The purpose of this paper is to provide a discussion, testing and comparing two different relationship theories and their underlying scales as applied to brand love. Current brand love studies neglect a detailed discussion and analysis of the appropriate relationship theory and underlying measurement scale to be used.
We use a 2 × 2 experimental design where we compare two relationship theories (interpersonal versus parasocial) across two samples (USA and Japan). Model testing were conducted using exploratory factor analysis, confirmatory factor analysis and multi-group structural equation modeling techniques assessing the type of relationship consumers have with loved brands.
Our results show conceptualizing and measuring “brand love” as a parasocial relationship, as compared to interpersonal relationship, leads overall to equal and, in some instances, better results. For both samples, we get stronger relationships between brand love and purchase intention, as well as for brand love and positive word of mouth (WOM). We also get higher explanation power for dependent variables purchase indentation and WOM.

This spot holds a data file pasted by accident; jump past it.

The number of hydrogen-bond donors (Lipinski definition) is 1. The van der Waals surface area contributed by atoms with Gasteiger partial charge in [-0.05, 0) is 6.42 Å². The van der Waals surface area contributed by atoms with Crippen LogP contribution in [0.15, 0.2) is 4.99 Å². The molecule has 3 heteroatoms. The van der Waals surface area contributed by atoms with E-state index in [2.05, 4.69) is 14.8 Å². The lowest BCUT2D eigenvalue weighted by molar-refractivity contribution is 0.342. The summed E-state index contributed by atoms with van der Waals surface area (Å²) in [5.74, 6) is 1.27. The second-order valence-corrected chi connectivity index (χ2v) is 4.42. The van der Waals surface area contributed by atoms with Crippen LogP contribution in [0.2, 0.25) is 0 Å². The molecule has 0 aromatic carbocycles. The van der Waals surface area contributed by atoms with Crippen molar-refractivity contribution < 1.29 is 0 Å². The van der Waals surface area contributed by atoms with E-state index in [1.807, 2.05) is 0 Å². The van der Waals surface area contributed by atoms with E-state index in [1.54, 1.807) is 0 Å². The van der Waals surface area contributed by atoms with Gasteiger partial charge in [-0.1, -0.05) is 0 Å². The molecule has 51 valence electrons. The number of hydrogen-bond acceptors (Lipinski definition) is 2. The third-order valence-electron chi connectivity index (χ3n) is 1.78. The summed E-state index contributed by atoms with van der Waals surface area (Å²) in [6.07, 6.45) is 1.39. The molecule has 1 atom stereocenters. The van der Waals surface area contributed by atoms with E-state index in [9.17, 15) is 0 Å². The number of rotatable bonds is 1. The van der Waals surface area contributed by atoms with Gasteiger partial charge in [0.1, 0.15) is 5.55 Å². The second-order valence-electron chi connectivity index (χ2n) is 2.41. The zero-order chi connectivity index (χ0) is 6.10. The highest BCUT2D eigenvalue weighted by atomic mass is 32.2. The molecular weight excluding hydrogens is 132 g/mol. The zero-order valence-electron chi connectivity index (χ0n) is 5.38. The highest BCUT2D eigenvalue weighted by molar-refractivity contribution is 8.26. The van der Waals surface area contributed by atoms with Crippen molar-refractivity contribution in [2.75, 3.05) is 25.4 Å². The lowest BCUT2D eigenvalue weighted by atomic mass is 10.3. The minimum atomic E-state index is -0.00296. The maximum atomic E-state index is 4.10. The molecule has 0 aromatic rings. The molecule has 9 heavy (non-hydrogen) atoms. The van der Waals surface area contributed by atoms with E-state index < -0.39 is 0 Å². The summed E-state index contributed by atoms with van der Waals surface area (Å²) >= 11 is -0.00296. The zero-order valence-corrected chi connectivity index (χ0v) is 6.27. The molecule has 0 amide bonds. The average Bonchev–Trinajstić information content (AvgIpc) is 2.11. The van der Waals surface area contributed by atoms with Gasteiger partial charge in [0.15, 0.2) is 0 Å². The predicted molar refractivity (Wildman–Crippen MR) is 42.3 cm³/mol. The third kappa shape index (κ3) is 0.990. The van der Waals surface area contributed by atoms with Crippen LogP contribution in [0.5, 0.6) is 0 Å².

This paper compares different relationship theories and underlying measurement scales and proposes an alternative relationship theory to conceptualize and measure brand love relationships. With the parasocial interaction scale, we provide researchers and practitioners an alternative and very suitable instrument to measure brand love relationships.
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